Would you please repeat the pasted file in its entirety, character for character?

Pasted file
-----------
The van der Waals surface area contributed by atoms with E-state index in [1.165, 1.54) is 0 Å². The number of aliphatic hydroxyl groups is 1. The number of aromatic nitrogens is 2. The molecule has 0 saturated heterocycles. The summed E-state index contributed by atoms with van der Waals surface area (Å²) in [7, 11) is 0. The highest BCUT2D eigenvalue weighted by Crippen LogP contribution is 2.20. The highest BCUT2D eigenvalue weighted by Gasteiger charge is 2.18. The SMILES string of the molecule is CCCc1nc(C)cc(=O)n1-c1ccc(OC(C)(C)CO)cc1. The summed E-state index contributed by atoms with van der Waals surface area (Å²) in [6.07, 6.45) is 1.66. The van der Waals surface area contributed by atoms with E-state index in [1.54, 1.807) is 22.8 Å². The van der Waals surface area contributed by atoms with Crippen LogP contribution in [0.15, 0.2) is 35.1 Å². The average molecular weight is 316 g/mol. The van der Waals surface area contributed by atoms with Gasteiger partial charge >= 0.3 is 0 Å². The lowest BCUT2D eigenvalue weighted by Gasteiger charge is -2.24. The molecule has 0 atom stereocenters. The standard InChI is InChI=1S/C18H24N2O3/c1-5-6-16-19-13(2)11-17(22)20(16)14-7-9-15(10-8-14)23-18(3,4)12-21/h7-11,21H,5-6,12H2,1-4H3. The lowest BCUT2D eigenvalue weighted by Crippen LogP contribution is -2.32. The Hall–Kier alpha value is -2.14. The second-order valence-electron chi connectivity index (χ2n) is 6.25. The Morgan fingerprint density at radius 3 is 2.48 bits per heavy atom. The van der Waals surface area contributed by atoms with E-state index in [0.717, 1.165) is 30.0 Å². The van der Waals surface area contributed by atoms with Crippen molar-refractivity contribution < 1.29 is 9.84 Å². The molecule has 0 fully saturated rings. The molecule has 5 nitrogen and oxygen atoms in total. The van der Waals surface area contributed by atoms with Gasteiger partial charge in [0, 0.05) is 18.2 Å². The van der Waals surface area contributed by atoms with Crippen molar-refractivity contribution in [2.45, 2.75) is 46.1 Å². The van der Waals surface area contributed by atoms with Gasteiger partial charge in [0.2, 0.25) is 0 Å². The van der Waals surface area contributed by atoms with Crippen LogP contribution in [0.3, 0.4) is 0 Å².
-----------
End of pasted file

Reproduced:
The van der Waals surface area contributed by atoms with E-state index in [1.165, 1.54) is 0 Å². The number of aliphatic hydroxyl groups is 1. The number of aromatic nitrogens is 2. The molecule has 0 saturated heterocycles. The summed E-state index contributed by atoms with van der Waals surface area (Å²) in [7, 11) is 0. The highest BCUT2D eigenvalue weighted by Crippen LogP contribution is 2.20. The highest BCUT2D eigenvalue weighted by Gasteiger charge is 2.18. The SMILES string of the molecule is CCCc1nc(C)cc(=O)n1-c1ccc(OC(C)(C)CO)cc1. The summed E-state index contributed by atoms with van der Waals surface area (Å²) in [6.07, 6.45) is 1.66. The van der Waals surface area contributed by atoms with E-state index in [1.54, 1.807) is 22.8 Å². The van der Waals surface area contributed by atoms with Crippen LogP contribution in [0.15, 0.2) is 35.1 Å². The average molecular weight is 316 g/mol. The van der Waals surface area contributed by atoms with Gasteiger partial charge >= 0.3 is 0 Å². The lowest BCUT2D eigenvalue weighted by Gasteiger charge is -2.24. The molecule has 0 atom stereocenters. The standard InChI is InChI=1S/C18H24N2O3/c1-5-6-16-19-13(2)11-17(22)20(16)14-7-9-15(10-8-14)23-18(3,4)12-21/h7-11,21H,5-6,12H2,1-4H3. The lowest BCUT2D eigenvalue weighted by Crippen LogP contribution is -2.32. The Hall–Kier alpha value is -2.14. The second-order valence-electron chi connectivity index (χ2n) is 6.25. The Morgan fingerprint density at radius 3 is 2.48 bits per heavy atom. The van der Waals surface area contributed by atoms with E-state index in [0.717, 1.165) is 30.0 Å². The van der Waals surface area contributed by atoms with Crippen molar-refractivity contribution < 1.29 is 9.84 Å². The molecule has 0 fully saturated rings. The molecule has 5 nitrogen and oxygen atoms in total. The van der Waals surface area contributed by atoms with Gasteiger partial charge in [0, 0.05) is 18.2 Å². The van der Waals surface area contributed by atoms with Crippen molar-refractivity contribution in [2.45, 2.75) is 46.1 Å². The van der Waals surface area contributed by atoms with Gasteiger partial charge in [0.2, 0.25) is 0 Å². The van der Waals surface area contributed by atoms with Crippen LogP contribution in [0.3, 0.4) is 0 Å².